On Thursday, the official statistics office of New Zealand Government, Statistics New Zealand, released the country’s fourth quarter GDP growth, seeing an increase of 0.4% for the December quarter and a total annual growth of 3.1%.
Although the last quarter of the year and overall annual data saw growth in its gross domestic product and despite improved immigration rates and low borrowing costs as well as housing boost, the data still missed analysts’ expectations to reach around 0.7% growth, following the revised 0.8% growth during the September quarter of 2016.
“Growth in service industries was partly offset by weaker activity in primary industries also flowing through into manufacturing. At an industry level, growth was a mixed bag, with only half of our 16 industries rising,” said Gary Dunnet, senior manager of National Accounts at SNZ.
The sectors of the government that saw growth mostly fall under the services industries, increasing 0.7% during the quarter. The growth in this sector was attributed to a better performance of the business services, reported with 1.7% growth, with the arts, recreation, and other services sector up by 3.8%.
Among the sectors that saw a decline to its quarterly growth is from the Agriculture department, down by 0.6%, mainly due to lower milk production. Manufacturing also fell to 1.6%, as the country saw lagging performance under forestry and mining, driving lower manufacturing activity as well as slow primary exports. Another contributor to the 1.6% decline in manufacturing came from a dismal performance under food, beverage, and tobacco manufacturing, as well as machinery, transport equipment, and equipment manufacturing.
Expenditure for the GDP grew 0.2%.Tourist spending saw a strong increase of 5.1% during the quarter, while household spending grew by 0.4% at $150 billion, which was slower compared to the two previous strong quarters, the movement strongly due to increased spending on services and durable goods. The country saw its inventories build up to $906 million from the distribution and manufacturing inventories.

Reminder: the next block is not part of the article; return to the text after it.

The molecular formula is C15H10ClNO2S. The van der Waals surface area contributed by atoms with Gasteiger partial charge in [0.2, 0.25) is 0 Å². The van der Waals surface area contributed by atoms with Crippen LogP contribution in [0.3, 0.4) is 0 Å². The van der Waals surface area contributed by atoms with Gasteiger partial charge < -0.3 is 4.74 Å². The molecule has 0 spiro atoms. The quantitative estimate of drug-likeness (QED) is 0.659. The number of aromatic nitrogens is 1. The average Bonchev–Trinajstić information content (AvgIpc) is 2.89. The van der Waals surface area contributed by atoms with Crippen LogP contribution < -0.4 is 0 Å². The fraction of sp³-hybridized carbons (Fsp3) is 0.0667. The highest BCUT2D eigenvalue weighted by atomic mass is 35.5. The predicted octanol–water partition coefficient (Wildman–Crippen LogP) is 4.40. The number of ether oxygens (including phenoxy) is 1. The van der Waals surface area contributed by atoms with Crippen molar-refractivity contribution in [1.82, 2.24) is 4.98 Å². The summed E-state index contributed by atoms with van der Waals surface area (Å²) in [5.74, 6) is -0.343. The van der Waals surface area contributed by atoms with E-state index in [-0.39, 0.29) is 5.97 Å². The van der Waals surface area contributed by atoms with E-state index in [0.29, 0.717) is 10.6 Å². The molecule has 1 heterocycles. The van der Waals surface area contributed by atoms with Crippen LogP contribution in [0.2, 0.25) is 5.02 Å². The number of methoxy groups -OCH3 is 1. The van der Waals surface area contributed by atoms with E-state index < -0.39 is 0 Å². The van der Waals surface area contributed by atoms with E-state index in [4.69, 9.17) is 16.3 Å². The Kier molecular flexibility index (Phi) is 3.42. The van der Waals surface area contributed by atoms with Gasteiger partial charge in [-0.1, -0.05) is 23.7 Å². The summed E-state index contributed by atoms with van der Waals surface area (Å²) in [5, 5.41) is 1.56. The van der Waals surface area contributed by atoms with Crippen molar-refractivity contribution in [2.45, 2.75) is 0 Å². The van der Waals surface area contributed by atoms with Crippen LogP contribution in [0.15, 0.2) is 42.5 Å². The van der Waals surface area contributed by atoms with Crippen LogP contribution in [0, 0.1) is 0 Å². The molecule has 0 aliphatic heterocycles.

New Zealand’s exports also plunged by 3.8% to $70 billion as the exports under dairy products, metal products, machinery and equipment, crude oil, timber, and logs did not see much improved numbers during the quarter. The imports for services and goods rose 1.9%, mainly from imports of machinery and plants.
The GDP per capita declined 0.2% during the December quarter, compared to the two consecutive increases from the June and September quarters both at 0.3%. According to SNZ, the country’s current economic price was equivalent to $261 billion.
Meanwhile, the country’s local currency (NZD) slightly fell against the US dollar as the lower-than-expected GDP growth disappointed some analysts and investors. The kiwi dollar is currently trading at $0.6997 against the greenback, down by 0.16% or $0.00111, at the time of writing, 0922 GMT.
Previously, the Reserve Bank of New Zealand Governor Greame Wheeler mentioned that if the economic state of New Zealand would improve in the months to come, and meet forecasts, interest rates may be put on hold at 1.75% for the following two years. Despite the weak GDP growth for Q4 2016, New Zealand is still on track to reaching economic development for 25 consecutive quarters.
The New Zealand dollar has been in the bear market against the greenback since the last week of February due to the hawkish approach of the Fed towards a likely third rate hike.
However, for the past week, kiwi and Australian dollar were able to rally in the market for around 2% ahead of its release of the GDP data for the fourth quarter of 2016 as well as the declining hawkish approach of the Fed towards its monetary policy. Unfortunately, the lower-than-expected fourth quarter GDP data SNZ released sent the kiwi back in bear market.
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